As mentioned in my last blog, I moved out of home! I moved at the beginning of the year and I am 10 minutes from the city and work which is way better than an hour. It was not really hard to decide as I wanted a change and it was an opportunity for me to become my own person.
Meet Simone Burke, the new Invacare Queensland Territory Manager and Key Account Manager. Simone is a Physiotherapist and brings a wealth of clinical knowledge to the Invacare team.
"Clinical and personal experience has made me passionate about the importance of quality, user-friendly, patient-centred medical equipment."
I am a sucker for a good chick flick that portrays love as a simple process. However the reality is love is tough, and having a disability it sometimes can be a little tougher, due to barriers that are real or even perceived in our own minds. I long for the day I find my Mr Right and live happily ever after. I believe that there is someone out there for everyone but often the challenge is finding where that someone is.
As a wheelchair user, I see my needs as being no different to anyone else’s in the wider community. In the same vein, living with any disability should be of no difference to anyone else’ living in the wider community either. Sadly, even appallingly, this is often not the case. So, when it comes to access to a bathroom, toilet, latrine, lavatory, restroom, commode, W.C., can, head, little boy’s/girl’s room, powder room, privy or any other name you wish to call it, why can’t we disabled people get a break?
Returning to university was never my plan until the Pandemic hit. The restrictions on travel and competition cancellations forced me to think about my life without sport. During lockdowns, I signed- up for free online courses* which really sparked my interest in pursuing formal study again. Hopefully, I have many years left in my sporting career, but planning for the future and life after sport is always a good idea.
On November 29 2020, I wheeled into the office for my first day of work, nervous? Oh yes, that and anxious, I was remembering what happened with the last job and so yes I was trying to keep myself calm.
I need not have worried, my colleagues were and still are amazing people, and just quietly between us, I think they are glad I am there, to be honest.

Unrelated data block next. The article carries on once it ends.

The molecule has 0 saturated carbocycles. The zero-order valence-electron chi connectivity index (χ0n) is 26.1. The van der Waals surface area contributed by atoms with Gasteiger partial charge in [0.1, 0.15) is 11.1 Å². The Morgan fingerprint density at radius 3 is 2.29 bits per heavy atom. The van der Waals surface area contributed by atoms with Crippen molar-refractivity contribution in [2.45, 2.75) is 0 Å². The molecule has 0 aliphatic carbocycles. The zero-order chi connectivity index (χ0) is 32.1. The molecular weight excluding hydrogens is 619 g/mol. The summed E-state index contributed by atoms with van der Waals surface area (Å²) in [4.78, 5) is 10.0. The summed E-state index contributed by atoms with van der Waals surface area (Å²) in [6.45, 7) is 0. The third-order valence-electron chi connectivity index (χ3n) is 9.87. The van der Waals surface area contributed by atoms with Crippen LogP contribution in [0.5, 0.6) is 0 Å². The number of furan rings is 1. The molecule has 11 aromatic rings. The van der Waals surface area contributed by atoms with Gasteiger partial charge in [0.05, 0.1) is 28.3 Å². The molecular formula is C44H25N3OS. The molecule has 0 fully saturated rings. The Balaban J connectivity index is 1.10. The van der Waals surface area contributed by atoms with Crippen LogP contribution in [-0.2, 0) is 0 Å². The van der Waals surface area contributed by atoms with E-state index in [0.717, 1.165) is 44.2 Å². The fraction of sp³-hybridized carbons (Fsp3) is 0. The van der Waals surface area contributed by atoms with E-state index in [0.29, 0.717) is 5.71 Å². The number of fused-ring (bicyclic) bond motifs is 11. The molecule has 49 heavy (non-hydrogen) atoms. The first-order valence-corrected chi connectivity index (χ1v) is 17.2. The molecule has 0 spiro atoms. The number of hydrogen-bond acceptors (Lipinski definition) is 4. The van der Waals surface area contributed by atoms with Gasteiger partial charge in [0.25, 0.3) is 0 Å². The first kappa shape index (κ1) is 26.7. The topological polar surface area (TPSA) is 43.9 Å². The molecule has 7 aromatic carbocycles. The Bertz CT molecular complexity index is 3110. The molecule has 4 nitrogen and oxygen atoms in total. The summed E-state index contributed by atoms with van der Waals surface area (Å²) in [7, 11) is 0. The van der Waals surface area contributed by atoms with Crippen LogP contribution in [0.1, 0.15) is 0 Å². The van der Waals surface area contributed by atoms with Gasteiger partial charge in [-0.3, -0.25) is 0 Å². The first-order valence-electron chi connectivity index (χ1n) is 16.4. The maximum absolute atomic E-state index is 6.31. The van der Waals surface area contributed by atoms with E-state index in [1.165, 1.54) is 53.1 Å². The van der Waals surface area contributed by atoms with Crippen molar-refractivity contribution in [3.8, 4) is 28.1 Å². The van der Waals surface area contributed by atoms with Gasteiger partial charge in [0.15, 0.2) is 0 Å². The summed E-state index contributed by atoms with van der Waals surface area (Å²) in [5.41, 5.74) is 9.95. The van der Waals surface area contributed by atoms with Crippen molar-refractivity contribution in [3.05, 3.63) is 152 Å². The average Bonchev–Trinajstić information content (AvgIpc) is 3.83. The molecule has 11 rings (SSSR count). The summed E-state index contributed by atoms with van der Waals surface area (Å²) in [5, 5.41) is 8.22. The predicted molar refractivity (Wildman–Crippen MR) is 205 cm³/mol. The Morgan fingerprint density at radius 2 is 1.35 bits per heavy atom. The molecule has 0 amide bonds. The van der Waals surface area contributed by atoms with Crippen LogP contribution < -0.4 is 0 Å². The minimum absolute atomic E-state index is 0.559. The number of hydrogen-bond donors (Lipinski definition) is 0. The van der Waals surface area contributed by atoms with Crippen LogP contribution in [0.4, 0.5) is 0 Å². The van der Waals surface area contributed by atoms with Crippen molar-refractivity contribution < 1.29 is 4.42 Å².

I’m new to Invacare, but not new to disability. I first started experiencing chronic pain when I was around ten years old. Little things at first - it hurt to sit on the floor at assemblies and kneeling at church was torturous. It was originally put down to growing pains, but over the years I collected an assortment of diagnoses that explained what I was going through. From Complex Regional Pain Syndrome to fibromyalgia to Ehlers-Danlos Syndrome. My friends used to joke that people with chronic illnesses should get a ‘Spoonie’ passport with a new stamp at every new diagnosis.
I have been given the great pleasure of writing Invacare's 60th community blog. That is 60 pieces written by disabled people for disabled people. Pieces where we could be learning from each other, we could be imparting knowledge which is common sense to a disabled person onto the 80% of the population without and ideally a little of both.
As a person with a physical disability and being non-verbal it is essential I have the right equipment to enable me to live in essentially an abled-bodied community. Literally, my day stops if the equipment is not available. The flip side of this however is that with the right equipment the world is my oyster and I can get on with living my life. While I (and many others) advocate for the world to catch up with universal design the reality is the equipment we have can allow us the opportunities we may not have access to without.
Who has already given up on a new year's resolution? Are resolutions we make helpful or harmful?
Each year many of us dream of the clock striking midnight and a new way of life with goals, dreams and ambitions kicking into overdrive. Are these resolutions helpful or harmful? Feeling like we have failed our new year's resolutions can be disheartening. It can make us feel like we just can't do or achieve something. This isn't actually the case. Often the issue isn't that the goal is too hard or too big but we have just not set ourselves up to succeed.